Why unemployment benefits should be extended

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  • We shouldn’t let emergency federal benefits expire because the same fundamental logic that led to their being (correctly) enacted still holds today

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  • The labor market is still in bad shape, the economy is still weak, there are three times as many unemployed workers as job openings.

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Why extend the emergency federal unemployment-insurance program? Herewith, two reasons:

1. In normal times states (typically) offer 26 weeks of unemployment (“UI”) benefits to qualifying workers. During recessions, the federal government has in the past supplemented the offering of the states, providing additional weeks of UI benefits to workers who are unemployed for longer than 26 weeks. This is a reasonable and prudent measure – if 26 weeks is deemed long enough for a worker to find a job in normal economic conditions, then it’s not long enough during a recession, when jobs are much harder to come by. This is doubly true for a downturn as serious as the Great Recession. When the labor market is in better shape, of course, the emergency federal extensions are allowed to expire.

As you can see from the figure below, in the two recessions prior to the Great Recession emergency federal UI expired when the long-term unemployment rate — the share of workers who have been unemployed for 27 weeks or longer — was 1.3 percent. The long-term unemployment rate is currently at twice that level.

We shouldn’t let emergency federal benefits expire because the same fundamental logic that led to their being (correctly) enacted still holds today: The labor market is still in bad shape, the economy is still weak, there are three times as many unemployed workers as job openings.

Simply put, as the chart above shows, it’s much harder for the long-term unemployed to find a job right now than it has been in the past when emergency federal benefits were allowed to expire.

Another simple way to see this is to look at the long-term unemployment rate in historical context. Does it look to you like the problem is behind us and it’s time to pull the plug on emergency benefits?

2. To qualify for UI benefits, an unemployed worker must be available and able to work, and must be actively searching for a job (among other requirements). It is true that if we do not extend emergency federal UI benefits then the unemployment rate will likely drop – some share of today’s unemployed have remained unemployed because they are receiving UI benefits. If the checks stop, then some workers probably will take a job that they wouldn’t otherwise have taken had their UI checks continued to roll in. But other long-term unemployed workers will simply drop out of the labor force altogether, abandoning their search.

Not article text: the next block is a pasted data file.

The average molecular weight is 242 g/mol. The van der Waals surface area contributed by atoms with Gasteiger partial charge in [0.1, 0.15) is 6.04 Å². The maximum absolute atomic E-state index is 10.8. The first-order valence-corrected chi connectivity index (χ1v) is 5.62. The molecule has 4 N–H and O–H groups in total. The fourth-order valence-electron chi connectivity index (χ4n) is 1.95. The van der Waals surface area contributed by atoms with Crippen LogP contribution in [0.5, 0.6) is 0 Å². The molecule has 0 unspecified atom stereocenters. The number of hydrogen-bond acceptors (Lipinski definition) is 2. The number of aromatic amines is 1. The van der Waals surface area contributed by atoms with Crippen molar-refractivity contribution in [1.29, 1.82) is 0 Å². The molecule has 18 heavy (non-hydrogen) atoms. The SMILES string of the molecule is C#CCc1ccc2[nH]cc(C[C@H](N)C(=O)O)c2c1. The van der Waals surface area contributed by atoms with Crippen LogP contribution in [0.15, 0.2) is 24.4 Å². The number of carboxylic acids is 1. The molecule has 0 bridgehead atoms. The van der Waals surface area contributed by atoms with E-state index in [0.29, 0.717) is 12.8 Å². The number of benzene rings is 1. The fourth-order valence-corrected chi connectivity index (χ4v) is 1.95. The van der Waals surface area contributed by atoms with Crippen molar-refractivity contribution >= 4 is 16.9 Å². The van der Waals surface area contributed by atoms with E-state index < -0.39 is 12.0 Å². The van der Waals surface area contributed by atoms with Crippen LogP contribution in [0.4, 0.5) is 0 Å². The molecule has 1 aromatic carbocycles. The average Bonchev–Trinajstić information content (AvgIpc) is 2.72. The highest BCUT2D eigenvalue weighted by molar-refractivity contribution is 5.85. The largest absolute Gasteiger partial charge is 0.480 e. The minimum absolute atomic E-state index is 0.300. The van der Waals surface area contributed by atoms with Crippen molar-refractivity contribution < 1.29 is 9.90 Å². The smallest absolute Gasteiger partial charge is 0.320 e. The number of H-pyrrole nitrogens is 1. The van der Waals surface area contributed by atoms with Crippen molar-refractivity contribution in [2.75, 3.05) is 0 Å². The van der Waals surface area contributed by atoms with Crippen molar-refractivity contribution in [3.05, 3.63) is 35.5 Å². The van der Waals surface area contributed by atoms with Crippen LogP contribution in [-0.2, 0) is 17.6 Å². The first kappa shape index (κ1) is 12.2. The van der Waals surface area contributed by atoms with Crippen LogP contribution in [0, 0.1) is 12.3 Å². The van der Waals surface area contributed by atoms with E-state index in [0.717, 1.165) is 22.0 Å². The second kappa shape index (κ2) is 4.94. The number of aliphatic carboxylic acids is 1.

Labor-market research conducted during the Great Recession finds that extended UI benefits have lengthened unemployment spells, but not by much. And if we let emergency federal UI benefits expire, then the best guess based on the research is that more long-term unemployed workers will simply quit looking for a job and exit the labor force than will take a job they have been too choosy to take.

We should want to keep the long-term unemployed attached to the labor force until the economy picks up, more jobs become available, and they can find work. We should not want today’s long-term unemployed to permanently exit the labor force simply because their UI benefits expire. Why? Because many may end up on government assistance until they reach retirement age. That is worse for them, worse for the economy, and more expensive for the federal government over the long term.

For both these reasons — long-term unemployment is much more severe today than it has been in previous recession when we’ve pulled the plug on emergency benefits, and ending emergency UI will likely result in many of today’s long-term unemployed exiting the labor force — we should extend benefits into 2014.

— Michael R. Strain is a resident scholar at the American Enterprise Institute.

 

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About the Author

 

Michael R.
Strain
  • Michael R. Strain is a resident scholar at the American Enterprise Institute, where he studies labor economics, public finance, and applied microeconomics. His research has been published in peer-reviewed academic journals and in the policy journals Tax Notes and National Affairs. Dr. Strain also writes frequently for popular audiences on topics including labor market policy, jobs, minimum wages, federal tax and budget policy, and the Affordable Care Act, among others.  His essays and op-eds have been published by National Review, The New York Times, The Weekly Standard, The Atlantic, Forbes, Bloomberg View, and a variety of other outlets. He is frequently interviewed by major media outlets, and speaks often on college campuses. Before joining AEI he worked on the research team of the Longitudinal Employer-Household Dynamics program and was the manager of the New York Census Research Data Center, both at the U.S. Census Bureau.  Dr. Strain began his career in the macroeconomics research group of the Federal Reserve Bank of New York.  He is a graduate of Marquette University, and holds an M.A. from New York University and a Ph.D. from Cornell.


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